What it does best is provide empathy for its two combatants. Cecil’s view is understandable, as he’s from a place where the idea of black power is so foreign that indignities and inequalities (like, say, which drinking fountain one uses) are inconsequential compared to death and unwarranted imprisonment. Louis, just as understandably, can’t abide by any injustice and looks with shame as his father makes himself invisible for the people he serves, who in return do little for Cecil. The message at the center of the movie is one of understanding, not necessarily between the races—I don’t think even Lee Daniels has the gall to suggest an answer to that riddle (though, in the movie’s most objectionable sequence, it seems to suggest that the election of Barack Obama somehow ended racism, a trope I find dangerous and regrettable)—but between generations, an acknowledgment that a compromise needs to be found between “things are better than they ever were” and “that isn’t good enough.” Cecil and Louis eventually find that compromise but not without a lot of pain.
Yet, what lingers about The Butler is how entertaining it is, how breezily it tells its story without rendering toothless its important themes. Daniels’ ironclad control of the tone (and some of the best editing of the year) guide it safely from moments of terrible intensity to leavening moments of humor or slapstick. Taking a cue from the early days of Saturday Night Live, the movie casts the presidents not because the actors resemble them in looks but in demeanor. You might not think of Robin Williams as Dwight D. Eisenhower and I certainly don’t think of Alan Rickman as Ronald Reagan, and yet they give oddly affecting and wildly engaging portrayals. And while Jane Fonda as Nancy Reagan might seem like a pointless dig, it’s actually kind of perfect. Speaking of perfection, Oprah Winfrey, as Cecil’s wife, Gloria, steals every scene she’s in and nearly makes off with the movie. Daniels does invests the time in her for a subplot about her drinking and some infidelity with a smooth but shiftless neighbor played by Terrance Howard, but it seems like she’s on screen more than she actually is. That’s the mark of a movie star. Her ability to suggest oceans of hurt and frustration with a husband she knows is good but hardly sees as magnificent (being fair, Whitaker, also great, completes a truly realistic and lived-in couple with Winfrey; together they are remarkable). Star power is a difficult thing to define, and I don’t think I’m scooping anyone by announcing that Oprah Winfrey has some kind of magnetism, but here’s hoping she gets to show it in movies more often.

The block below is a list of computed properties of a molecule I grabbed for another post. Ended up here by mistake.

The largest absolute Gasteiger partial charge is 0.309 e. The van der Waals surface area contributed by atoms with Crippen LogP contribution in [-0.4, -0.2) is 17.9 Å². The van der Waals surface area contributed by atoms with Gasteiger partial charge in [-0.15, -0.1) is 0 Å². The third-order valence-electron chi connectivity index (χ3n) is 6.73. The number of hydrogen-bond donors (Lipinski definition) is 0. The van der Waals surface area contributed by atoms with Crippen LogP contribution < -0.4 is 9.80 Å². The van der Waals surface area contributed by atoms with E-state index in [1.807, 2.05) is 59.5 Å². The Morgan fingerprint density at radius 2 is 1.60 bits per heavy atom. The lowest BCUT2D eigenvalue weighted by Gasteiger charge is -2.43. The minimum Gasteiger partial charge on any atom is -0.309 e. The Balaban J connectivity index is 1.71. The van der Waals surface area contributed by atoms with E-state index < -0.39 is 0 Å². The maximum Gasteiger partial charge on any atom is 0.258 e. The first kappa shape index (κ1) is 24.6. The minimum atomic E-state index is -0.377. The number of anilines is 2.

The movie is imperfect (even for its sweep, it can’t be completely forgiven for its simple-minded elucidations), but it earns the right to be celebrated for the fact that it is American history told through a black lens. Cecil’s story isn’t told through his relationship with whites, though that is certainly part of his life. His arc is his own, his story his own, and it’s a loss for the whites he encounters that his story goes largely unnoticed. That’s rare in American movies, and Daniels is a rare talent.